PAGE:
Christopher Mir (http://christophermir.com/home.html) Christopher was born in 1970 in Baltimore, Maryland. He grew up in Camden, Maine, and now lives and works in Whitneyville, Connecticut. Christopher has had four solo shows in New York (three at RARE Gallery and one at Benrimon Contemporary). In addition, he has had several solo exhibitions in Europe: at Galeria Senda in Barcelona, Schuster Gallery in Berlin, and TM Projects in Geneva. Major collections include the Yale University Art Gallery, Susan and Michael Hort, Simon Watson, Pamela Auchincloss, Matthew and Iris Strauss, Beth Rudin DeWoody, and Jeff Bezos. In 2003 Christopher was awarded the Rhema Hort Mann foundation grant. In 2010 he was commissioned to make a painting for the US Embassy in Zambia, Africa. Essays/ reviews have appeared in the New York Times, Art Forum, Creative Europe, and Take Magazine. In 2019 Christopher’s work will be included in the exhibition “Suffering From Realness” at Mass Moca curated by Denise Markonish.

Qinza Najm (http://www.qinzanajm.com/index.html) Qinza Najm is a Pakistani-American artist whose work has been selected for many national and international juried exhibitions. Currently Najm’s large-scale work is held in several prestigious public and private art collections. She has exhibited at Dubai’s Christie’s Art, Miami Art Basel, Sikka Art Dubai, Dumbo Art Fair, Governors Island Art Fair, and Times Square. Najm’s large scale hanging installation will be open to public in February 2016 for three years at Children’s Museum of Manhattan.

Yasin Osman (http://yescene.com/) Yasin is a photographer based in Toronto who specializes in evocative images of the living world. Raised in Regent Park as the city began to tear his community down & apart he felt the urge to document everyday life in his changing neighbourhood. Moving on to his first DSLR only enhanced his ability to capture emotion & depth. He has worked with organizations such as UNICEF, MACLEANS Magazine and VICE. The artist recently came back from Somalia where he shot stills for #LoveArmyForSomalia an organization started by Jerome Jarre, Casey Neistat, Ben Stiller & Chaka.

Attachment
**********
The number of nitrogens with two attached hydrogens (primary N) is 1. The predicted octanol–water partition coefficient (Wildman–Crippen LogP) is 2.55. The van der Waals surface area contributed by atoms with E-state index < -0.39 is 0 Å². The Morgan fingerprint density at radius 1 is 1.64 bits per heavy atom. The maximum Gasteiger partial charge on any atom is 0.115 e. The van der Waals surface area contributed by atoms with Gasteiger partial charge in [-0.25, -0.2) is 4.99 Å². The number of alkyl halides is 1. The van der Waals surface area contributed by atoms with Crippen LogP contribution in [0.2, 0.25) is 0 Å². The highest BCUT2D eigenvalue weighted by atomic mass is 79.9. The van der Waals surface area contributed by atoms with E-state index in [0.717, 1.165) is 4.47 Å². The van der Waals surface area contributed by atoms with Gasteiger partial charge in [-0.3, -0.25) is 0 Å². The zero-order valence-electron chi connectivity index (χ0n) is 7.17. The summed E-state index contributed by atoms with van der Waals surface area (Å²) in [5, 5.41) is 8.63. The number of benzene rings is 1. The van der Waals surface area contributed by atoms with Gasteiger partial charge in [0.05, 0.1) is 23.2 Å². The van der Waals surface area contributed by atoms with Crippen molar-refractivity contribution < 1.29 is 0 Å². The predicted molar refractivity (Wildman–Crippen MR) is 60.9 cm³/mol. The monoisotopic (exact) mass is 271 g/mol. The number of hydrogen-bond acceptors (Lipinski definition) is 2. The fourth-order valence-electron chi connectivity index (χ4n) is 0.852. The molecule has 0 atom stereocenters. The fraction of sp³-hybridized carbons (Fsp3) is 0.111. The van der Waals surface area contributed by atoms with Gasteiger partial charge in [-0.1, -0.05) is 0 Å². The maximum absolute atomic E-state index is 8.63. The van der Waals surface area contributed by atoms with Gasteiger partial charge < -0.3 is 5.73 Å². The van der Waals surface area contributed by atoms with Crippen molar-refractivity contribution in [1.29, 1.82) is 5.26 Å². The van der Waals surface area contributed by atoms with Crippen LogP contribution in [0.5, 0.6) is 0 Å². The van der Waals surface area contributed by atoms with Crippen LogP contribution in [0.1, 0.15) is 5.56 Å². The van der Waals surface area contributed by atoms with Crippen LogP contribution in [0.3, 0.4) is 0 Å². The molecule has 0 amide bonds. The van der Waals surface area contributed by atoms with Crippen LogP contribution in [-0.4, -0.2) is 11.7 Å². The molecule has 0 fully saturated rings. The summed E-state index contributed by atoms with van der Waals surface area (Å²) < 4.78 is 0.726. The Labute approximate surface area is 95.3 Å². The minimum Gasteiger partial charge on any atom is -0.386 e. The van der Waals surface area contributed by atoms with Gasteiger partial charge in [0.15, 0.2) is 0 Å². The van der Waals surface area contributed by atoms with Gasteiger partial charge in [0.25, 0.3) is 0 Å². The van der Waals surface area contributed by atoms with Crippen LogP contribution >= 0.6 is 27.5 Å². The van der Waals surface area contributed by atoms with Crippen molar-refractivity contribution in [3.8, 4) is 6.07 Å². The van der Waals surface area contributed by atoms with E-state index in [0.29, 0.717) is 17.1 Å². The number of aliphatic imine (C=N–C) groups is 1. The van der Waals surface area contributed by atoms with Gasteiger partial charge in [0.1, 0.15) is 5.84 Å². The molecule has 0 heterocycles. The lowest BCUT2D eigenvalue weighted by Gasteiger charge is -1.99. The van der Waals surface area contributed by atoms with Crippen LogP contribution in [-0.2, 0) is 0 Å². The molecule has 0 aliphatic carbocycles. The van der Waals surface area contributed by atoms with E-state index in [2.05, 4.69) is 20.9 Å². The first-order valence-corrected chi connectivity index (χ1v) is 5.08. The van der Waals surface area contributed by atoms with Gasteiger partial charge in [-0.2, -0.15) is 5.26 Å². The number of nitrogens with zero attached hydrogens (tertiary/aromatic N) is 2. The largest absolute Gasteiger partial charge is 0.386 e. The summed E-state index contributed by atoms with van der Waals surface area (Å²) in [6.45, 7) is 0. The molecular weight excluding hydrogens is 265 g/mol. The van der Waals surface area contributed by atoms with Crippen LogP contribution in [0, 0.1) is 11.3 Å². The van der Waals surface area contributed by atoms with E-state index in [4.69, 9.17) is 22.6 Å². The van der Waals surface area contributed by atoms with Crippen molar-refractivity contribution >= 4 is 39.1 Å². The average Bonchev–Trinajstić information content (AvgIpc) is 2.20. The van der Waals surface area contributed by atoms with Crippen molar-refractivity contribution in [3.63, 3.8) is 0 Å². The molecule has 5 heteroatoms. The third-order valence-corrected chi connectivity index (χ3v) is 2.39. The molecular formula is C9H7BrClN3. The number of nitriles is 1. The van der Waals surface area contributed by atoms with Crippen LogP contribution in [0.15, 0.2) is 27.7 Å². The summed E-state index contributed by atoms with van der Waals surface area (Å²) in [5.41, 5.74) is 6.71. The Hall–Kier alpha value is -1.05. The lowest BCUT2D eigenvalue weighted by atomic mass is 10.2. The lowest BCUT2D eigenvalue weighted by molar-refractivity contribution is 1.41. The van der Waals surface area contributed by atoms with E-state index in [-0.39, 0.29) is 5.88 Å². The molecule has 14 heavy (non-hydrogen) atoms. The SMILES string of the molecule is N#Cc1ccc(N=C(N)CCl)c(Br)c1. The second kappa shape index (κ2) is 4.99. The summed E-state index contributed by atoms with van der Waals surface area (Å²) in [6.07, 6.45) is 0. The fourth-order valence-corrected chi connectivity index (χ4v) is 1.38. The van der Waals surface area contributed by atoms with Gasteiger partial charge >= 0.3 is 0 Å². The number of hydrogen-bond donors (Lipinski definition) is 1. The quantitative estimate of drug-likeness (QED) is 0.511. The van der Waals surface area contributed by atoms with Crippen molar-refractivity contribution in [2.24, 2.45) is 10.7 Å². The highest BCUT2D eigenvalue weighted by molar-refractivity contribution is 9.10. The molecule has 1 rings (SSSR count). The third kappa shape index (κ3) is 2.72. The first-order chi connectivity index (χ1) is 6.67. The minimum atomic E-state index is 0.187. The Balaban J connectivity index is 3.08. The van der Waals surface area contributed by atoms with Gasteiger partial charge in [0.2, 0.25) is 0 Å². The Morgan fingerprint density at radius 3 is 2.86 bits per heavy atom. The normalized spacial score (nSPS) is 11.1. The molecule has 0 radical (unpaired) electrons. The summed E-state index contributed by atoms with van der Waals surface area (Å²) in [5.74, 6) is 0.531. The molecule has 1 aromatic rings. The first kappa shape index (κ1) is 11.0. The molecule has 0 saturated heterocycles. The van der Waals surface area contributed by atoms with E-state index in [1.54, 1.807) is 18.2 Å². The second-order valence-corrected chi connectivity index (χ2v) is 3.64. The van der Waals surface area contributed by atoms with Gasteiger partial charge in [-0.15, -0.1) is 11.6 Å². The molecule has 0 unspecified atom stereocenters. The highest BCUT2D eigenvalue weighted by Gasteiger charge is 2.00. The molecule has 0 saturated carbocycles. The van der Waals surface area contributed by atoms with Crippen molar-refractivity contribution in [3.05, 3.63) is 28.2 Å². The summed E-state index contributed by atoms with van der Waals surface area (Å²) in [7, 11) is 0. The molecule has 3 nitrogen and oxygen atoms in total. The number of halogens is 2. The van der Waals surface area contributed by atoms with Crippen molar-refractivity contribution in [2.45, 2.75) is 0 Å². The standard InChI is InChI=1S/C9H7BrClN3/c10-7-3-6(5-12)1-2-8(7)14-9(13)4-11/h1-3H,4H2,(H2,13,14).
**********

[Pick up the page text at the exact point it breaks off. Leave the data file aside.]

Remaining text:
Kameelah Rasheed (http://www.kameelahr.com/) Kameelah (b. 1985) is artist-archivist based in Brooklyn, NY. Originally from East Palo Alto, CA with brief stints in Johannesburg, South Africa, Kameelah’s interdisciplinary and research ­intensive practice considers ideas of selective legibility and opaqueness as a political strategy; the tension between narrative contingencies and narrative resolutions; as well as black traditions of covert literacies and self-publishing. Until September 2016, she will be a Keyholder Resident at the Lower East Side Printshop. She is also a recipient of the Triple Canopy’s 2015 NYPL Labs Commission where she is conducting archival research on early 20th-century Black religious movements through NYPL’s expansive archive.

Katherine Toukhy (http://laundromatproject.org/khayamiya-monument/) Katherine (Create Change Fellow ‘14) is a Brooklyn-based artist working in studio and in community. In 2015 she received Brooklyn Arts Council grants, for the third year, and was nominated for an Art Matters grant. In 2014, she completed a fellowship with The Laundromat Project and a collaboration led by Jeanne Heeswijk at Queens Museum. Awards include: 2014 “Best in Show” by curator of the Drawing Center, Claire Gilman, for “Paperworks Unbound”; and inclusion in Mahnaz Fancy’s top 30 selections for Curate NYC. She has shown at the Charles Wright Museum of African American History, FiveMyles Gallery, and other galleries and community spaces.